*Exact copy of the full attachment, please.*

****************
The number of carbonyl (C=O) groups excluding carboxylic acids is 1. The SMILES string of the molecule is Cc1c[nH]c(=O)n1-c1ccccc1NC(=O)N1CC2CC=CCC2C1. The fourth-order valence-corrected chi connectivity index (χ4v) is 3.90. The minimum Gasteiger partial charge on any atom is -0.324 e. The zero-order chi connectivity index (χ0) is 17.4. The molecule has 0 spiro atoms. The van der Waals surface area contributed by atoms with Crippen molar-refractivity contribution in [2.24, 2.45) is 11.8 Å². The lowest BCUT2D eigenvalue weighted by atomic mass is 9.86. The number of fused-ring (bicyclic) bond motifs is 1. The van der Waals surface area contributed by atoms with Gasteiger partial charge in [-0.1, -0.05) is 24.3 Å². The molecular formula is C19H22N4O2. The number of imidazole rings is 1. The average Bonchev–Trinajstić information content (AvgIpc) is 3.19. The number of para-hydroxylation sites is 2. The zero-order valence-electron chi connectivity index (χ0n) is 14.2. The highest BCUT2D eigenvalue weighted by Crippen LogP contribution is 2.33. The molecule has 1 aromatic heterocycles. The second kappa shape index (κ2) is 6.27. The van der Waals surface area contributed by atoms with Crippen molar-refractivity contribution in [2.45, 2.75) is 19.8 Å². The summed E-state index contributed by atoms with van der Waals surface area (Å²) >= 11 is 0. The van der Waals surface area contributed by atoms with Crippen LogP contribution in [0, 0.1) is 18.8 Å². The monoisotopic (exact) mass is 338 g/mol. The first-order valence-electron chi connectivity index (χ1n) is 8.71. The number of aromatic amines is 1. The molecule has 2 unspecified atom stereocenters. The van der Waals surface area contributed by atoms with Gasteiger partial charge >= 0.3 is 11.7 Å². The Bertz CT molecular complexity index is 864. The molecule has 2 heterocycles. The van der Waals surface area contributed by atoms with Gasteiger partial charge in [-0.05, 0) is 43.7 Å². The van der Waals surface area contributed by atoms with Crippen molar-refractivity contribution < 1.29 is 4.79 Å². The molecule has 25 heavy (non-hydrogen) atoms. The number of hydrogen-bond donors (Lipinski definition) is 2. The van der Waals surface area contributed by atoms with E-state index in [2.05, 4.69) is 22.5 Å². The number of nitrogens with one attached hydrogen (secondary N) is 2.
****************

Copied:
The number of carbonyl (C=O) groups excluding carboxylic acids is 1. The SMILES string of the molecule is Cc1c[nH]c(=O)n1-c1ccccc1NC(=O)N1CC2CC=CCC2C1. The fourth-order valence-corrected chi connectivity index (χ4v) is 3.90. The minimum Gasteiger partial charge on any atom is -0.324 e. The zero-order chi connectivity index (χ0) is 17.4. The molecule has 0 spiro atoms. The van der Waals surface area contributed by atoms with Crippen molar-refractivity contribution in [2.24, 2.45) is 11.8 Å². The lowest BCUT2D eigenvalue weighted by atomic mass is 9.86. The number of fused-ring (bicyclic) bond motifs is 1. The van der Waals surface area contributed by atoms with Gasteiger partial charge in [-0.1, -0.05) is 24.3 Å². The molecular formula is C19H22N4O2. The number of imidazole rings is 1. The average Bonchev–Trinajstić information content (AvgIpc) is 3.19. The number of para-hydroxylation sites is 2. The zero-order valence-electron chi connectivity index (χ0n) is 14.2. The highest BCUT2D eigenvalue weighted by Crippen LogP contribution is 2.33. The molecule has 1 aromatic heterocycles. The second kappa shape index (κ2) is 6.27. The van der Waals surface area contributed by atoms with Crippen molar-refractivity contribution in [2.45, 2.75) is 19.8 Å². The summed E-state index contributed by atoms with van der Waals surface area (Å²) >= 11 is 0. The van der Waals surface area contributed by atoms with Crippen LogP contribution in [0, 0.1) is 18.8 Å². The monoisotopic (exact) mass is 338 g/mol. The first-order valence-electron chi connectivity index (χ1n) is 8.71. The number of aromatic amines is 1. The molecule has 2 unspecified atom stereocenters. The van der Waals surface area contributed by atoms with Gasteiger partial charge >= 0.3 is 11.7 Å². The Bertz CT molecular complexity index is 864. The molecule has 2 heterocycles. The van der Waals surface area contributed by atoms with Gasteiger partial charge in [-0.05, 0) is 43.7 Å². The van der Waals surface area contributed by atoms with Crippen molar-refractivity contribution < 1.29 is 4.79 Å². The molecule has 25 heavy (non-hydrogen) atoms. The number of hydrogen-bond donors (Lipinski definition) is 2. The van der Waals surface area contributed by atoms with E-state index in [2.05, 4.69) is 22.5 Å². The number of nitrogens with one attached hydrogen (secondary N) is 2.